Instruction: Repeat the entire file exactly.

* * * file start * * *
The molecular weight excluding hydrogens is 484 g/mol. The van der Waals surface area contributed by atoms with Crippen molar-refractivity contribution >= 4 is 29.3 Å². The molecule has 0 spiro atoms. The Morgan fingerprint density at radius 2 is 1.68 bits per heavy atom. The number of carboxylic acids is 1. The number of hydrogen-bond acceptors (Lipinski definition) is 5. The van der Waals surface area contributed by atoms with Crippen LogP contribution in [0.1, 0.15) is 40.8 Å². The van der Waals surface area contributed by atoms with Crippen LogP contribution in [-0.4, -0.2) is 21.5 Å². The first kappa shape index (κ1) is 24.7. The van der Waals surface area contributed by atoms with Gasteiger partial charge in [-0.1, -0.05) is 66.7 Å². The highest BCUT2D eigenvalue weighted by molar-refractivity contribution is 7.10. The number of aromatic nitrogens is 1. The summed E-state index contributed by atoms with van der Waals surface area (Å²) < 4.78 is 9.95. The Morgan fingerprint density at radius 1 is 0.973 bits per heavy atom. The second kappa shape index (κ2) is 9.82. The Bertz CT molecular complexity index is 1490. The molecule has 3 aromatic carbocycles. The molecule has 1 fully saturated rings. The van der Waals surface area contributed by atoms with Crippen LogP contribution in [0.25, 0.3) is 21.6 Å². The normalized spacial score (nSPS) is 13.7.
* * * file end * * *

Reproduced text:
The molecular weight excluding hydrogens is 484 g/mol. The van der Waals surface area contributed by atoms with Crippen molar-refractivity contribution >= 4 is 29.3 Å². The molecule has 0 spiro atoms. The Morgan fingerprint density at radius 2 is 1.68 bits per heavy atom. The number of carboxylic acids is 1. The number of hydrogen-bond acceptors (Lipinski definition) is 5. The van der Waals surface area contributed by atoms with Crippen LogP contribution in [0.1, 0.15) is 40.8 Å². The van der Waals surface area contributed by atoms with Crippen LogP contribution in [-0.4, -0.2) is 21.5 Å². The first kappa shape index (κ1) is 24.7. The van der Waals surface area contributed by atoms with Gasteiger partial charge in [-0.1, -0.05) is 66.7 Å². The highest BCUT2D eigenvalue weighted by molar-refractivity contribution is 7.10. The number of aromatic nitrogens is 1. The summed E-state index contributed by atoms with van der Waals surface area (Å²) < 4.78 is 9.95. The Morgan fingerprint density at radius 1 is 0.973 bits per heavy atom. The second kappa shape index (κ2) is 9.82. The Bertz CT molecular complexity index is 1490. The molecule has 3 aromatic carbocycles. The molecule has 1 fully saturated rings. The van der Waals surface area contributed by atoms with Crippen LogP contribution in [0.25, 0.3) is 21.6 Å². The normalized spacial score (nSPS) is 13.7.